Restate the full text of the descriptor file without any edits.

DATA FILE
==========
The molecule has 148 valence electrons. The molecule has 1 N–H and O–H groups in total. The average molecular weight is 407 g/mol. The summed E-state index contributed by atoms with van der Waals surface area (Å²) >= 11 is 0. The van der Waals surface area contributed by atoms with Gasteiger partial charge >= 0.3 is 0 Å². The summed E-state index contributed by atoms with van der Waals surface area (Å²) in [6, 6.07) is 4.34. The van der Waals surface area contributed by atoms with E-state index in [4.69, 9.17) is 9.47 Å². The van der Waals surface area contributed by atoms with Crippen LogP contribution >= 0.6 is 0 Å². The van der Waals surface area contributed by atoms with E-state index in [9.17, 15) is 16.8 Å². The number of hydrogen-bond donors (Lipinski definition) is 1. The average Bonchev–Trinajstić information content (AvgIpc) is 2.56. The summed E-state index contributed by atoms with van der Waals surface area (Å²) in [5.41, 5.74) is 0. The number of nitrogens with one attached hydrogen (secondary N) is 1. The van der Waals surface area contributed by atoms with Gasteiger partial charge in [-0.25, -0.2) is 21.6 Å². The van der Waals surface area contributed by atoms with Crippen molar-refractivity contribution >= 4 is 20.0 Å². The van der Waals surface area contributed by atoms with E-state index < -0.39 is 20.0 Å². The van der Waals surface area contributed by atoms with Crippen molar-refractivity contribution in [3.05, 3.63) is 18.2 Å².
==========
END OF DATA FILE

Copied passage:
The molecule has 148 valence electrons. The molecule has 1 N–H and O–H groups in total. The average molecular weight is 407 g/mol. The summed E-state index contributed by atoms with van der Waals surface area (Å²) >= 11 is 0. The van der Waals surface area contributed by atoms with Gasteiger partial charge >= 0.3 is 0 Å². The summed E-state index contributed by atoms with van der Waals surface area (Å²) in [6, 6.07) is 4.34. The van der Waals surface area contributed by atoms with E-state index in [4.69, 9.17) is 9.47 Å². The van der Waals surface area contributed by atoms with Crippen LogP contribution >= 0.6 is 0 Å². The van der Waals surface area contributed by atoms with E-state index in [9.17, 15) is 16.8 Å². The number of hydrogen-bond donors (Lipinski definition) is 1. The average Bonchev–Trinajstić information content (AvgIpc) is 2.56. The summed E-state index contributed by atoms with van der Waals surface area (Å²) in [5.41, 5.74) is 0. The number of nitrogens with one attached hydrogen (secondary N) is 1. The van der Waals surface area contributed by atoms with Gasteiger partial charge in [-0.25, -0.2) is 21.6 Å². The van der Waals surface area contributed by atoms with Crippen molar-refractivity contribution >= 4 is 20.0 Å². The van der Waals surface area contributed by atoms with E-state index < -0.39 is 20.0 Å². The van der Waals surface area contributed by atoms with Crippen molar-refractivity contribution in [3.05, 3.63) is 18.2 Å².